For example, with a Japanese nuclear reactor spewing radioactive particles into the atmosphere, the White House and EPA have relied heavily on the national Radiation Ambient Monitoring System — which continuously checks U.S. air for radiation — to determine if exposure in the United States should warrant concern. But an EPA IG report from January 2009 found that the full implementation of the RadNet system was behind schedule and that further delays were possible to allow time to modify some monitors.
“As a result, the agency may have less information about the levels of radiation should a national radiological or nuclear emergency occur,” the report stated.
The U.S. Coast Guard said Wednesday that oil that has recently washed onto Louisiana beaches is similar to crude that leaked over the weekend from an oil company’s idle offshore platform. But the company, Houston-based Anglo-Suisse Offshore Partners LLC, begs to differ.
Initial tests show that oil fouling a half mile worth of beaches, spread over 30 miles of shoreline, and a crude release from the Anglo-Suisse platform “are a close match,” Chief Petty Officer John Edwards told Dow Jones Newswires. But Anglo-Suisse said through a spokeswoman that fewer than five gallons of oil spilled from the well, which it was trying to permanently seal over the weekend; the company says it has begun an investigation in order to prove that the crude that began washing ashore is not its fault. The well, drilled in shallow water, is located 30 miles offshore.
In a written statement, Anglo-Suisse said it was “surprised by this suggestion” that its oil could have ended on the shore, but the company said it was nevertheless helping clean up the spill.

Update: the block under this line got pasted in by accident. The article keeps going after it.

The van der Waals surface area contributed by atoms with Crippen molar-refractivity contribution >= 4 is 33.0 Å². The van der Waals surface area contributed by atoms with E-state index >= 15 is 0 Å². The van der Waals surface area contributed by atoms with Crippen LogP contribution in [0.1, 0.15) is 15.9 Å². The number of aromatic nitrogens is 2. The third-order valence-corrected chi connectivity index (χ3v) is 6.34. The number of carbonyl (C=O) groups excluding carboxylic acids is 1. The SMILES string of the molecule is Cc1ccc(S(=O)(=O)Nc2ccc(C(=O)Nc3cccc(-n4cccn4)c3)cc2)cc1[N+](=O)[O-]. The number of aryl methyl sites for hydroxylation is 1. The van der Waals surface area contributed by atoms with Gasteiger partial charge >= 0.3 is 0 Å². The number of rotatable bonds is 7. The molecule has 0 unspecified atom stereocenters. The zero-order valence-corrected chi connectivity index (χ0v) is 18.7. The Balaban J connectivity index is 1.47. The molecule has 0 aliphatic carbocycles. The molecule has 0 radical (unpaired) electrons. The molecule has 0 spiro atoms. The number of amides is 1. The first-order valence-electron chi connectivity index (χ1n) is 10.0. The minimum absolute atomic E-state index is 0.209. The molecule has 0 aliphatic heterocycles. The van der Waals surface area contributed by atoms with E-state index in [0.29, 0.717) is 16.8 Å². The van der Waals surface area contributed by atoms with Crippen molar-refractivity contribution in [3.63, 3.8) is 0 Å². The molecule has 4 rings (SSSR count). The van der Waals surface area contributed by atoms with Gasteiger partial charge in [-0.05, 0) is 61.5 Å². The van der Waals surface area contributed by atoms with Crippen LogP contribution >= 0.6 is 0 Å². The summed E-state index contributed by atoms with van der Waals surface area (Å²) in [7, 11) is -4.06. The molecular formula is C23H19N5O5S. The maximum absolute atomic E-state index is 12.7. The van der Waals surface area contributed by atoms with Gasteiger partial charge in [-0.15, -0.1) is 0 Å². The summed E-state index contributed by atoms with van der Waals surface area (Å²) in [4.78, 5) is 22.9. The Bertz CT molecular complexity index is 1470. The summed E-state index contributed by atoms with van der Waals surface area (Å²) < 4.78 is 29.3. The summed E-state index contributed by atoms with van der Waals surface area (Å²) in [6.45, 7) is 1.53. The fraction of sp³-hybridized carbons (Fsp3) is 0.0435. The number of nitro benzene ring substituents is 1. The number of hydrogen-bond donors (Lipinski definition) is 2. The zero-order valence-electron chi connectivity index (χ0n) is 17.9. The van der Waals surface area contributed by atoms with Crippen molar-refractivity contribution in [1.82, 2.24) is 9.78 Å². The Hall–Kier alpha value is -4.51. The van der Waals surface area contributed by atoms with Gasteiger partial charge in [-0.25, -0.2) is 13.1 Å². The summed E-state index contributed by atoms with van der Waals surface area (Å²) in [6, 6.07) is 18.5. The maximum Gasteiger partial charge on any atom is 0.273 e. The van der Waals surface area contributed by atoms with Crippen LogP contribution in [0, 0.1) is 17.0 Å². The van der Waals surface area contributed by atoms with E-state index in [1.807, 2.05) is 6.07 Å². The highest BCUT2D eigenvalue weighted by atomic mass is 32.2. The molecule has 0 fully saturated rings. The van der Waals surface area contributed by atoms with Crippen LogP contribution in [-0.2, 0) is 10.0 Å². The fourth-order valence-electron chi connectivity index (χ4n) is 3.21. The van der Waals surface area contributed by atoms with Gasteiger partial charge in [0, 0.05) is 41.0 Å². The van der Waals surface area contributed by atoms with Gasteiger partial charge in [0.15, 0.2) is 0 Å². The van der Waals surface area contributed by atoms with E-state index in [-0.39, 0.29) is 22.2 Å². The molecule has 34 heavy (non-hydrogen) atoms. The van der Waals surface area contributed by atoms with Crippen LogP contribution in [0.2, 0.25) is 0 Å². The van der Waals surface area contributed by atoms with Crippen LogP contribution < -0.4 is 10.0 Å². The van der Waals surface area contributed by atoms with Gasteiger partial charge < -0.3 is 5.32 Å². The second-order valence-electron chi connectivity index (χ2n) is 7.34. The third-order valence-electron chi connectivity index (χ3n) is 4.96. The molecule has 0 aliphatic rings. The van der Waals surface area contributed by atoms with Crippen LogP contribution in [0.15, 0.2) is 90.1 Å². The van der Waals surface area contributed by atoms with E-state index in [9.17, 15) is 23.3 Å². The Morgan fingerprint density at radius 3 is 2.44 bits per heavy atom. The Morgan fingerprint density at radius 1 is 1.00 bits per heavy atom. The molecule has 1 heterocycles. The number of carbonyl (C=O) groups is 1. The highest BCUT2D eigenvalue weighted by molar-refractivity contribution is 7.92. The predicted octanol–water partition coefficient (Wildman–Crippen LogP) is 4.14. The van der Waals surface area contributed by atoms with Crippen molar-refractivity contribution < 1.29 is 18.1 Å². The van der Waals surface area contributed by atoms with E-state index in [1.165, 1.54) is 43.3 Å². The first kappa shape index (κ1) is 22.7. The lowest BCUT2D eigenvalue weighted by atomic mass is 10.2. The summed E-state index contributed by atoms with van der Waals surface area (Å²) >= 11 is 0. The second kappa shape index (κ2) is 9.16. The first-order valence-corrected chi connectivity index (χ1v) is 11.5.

The spat further muddles the mystery about the origin of the crude, a hard puzzle to solve in a region that’s full of underwater pipelines, platforms and wells, many of them decades old. Anglo-Suisse’s willingness to help despite its misgivings also illustrates the heightened sensitivity that has followed every potential oil spill since BP PLC’s Deepwater Horizon disaster last year. The Coast Guard has downplayed the theory that the oil that just washed ashore could come from the Deepwater Horizon spill, saying that it isn’t weathered enough.
The blowout preventer that should have stopped the BP oil spill cold failed because of faulty design and a bent piece of pipe, a testing firm hired by the government said Wednesday in a report that appears to shift some blame for the disaster away from the oil giant and toward those who built and maintained the 300-ton safety device.
At least one outside expert said the findings cast serious doubt on the reliability of all the other blowout preventers used by the drilling industry.
The report by the Norwegian firm Det Norske Veritas is not the final word on the Deepwater Horizon disaster last April that killed 11 workers and led to more than 200 million gallons of oil spewing from a BP well a mile beneath the Gulf of Mexico.
But it helps answer one of the lingering mysteries nearly a year later: why the blowout preventer that sat at the wellhead and was supposed to prevent a spill in case of an explosion didn’t do its job.
Gov. Martin O’Malley on Wednesday proposed some changes to try to revive his bill to develop offshore wind energy in Maryland.
The governor has struggled to advance his idea to make state utilities enter into 25-year contracts to buy energy generated by wind turbines planned for 12 miles off the coast on the Atlantic Outer Continental Shelf. Democratic and Republican lawmakers have said they are concerned with any increase in how much homeowners would pay each month on their utility bills
O’Malley “” looking to salvage a cornerstone of his legislative agenda before lawmakers leave town in less than three weeks “” gathered a group of union members and environmentalists at Annapolis’ City Dock. Standing by three model wind turbines, O’Malley led the group in a chant: “Pass the bill! Pass the bill!”
“Little Delaware, little Delaware “” Roughly what? One-eighth the size of Maryland, I think, they have one Congressional district “” Delaware has already done this,” O’Malley said. He was referencing a long-term contract Delmarva Power signed in 2008 to buy energy generated by wind turbines off that state’s coast.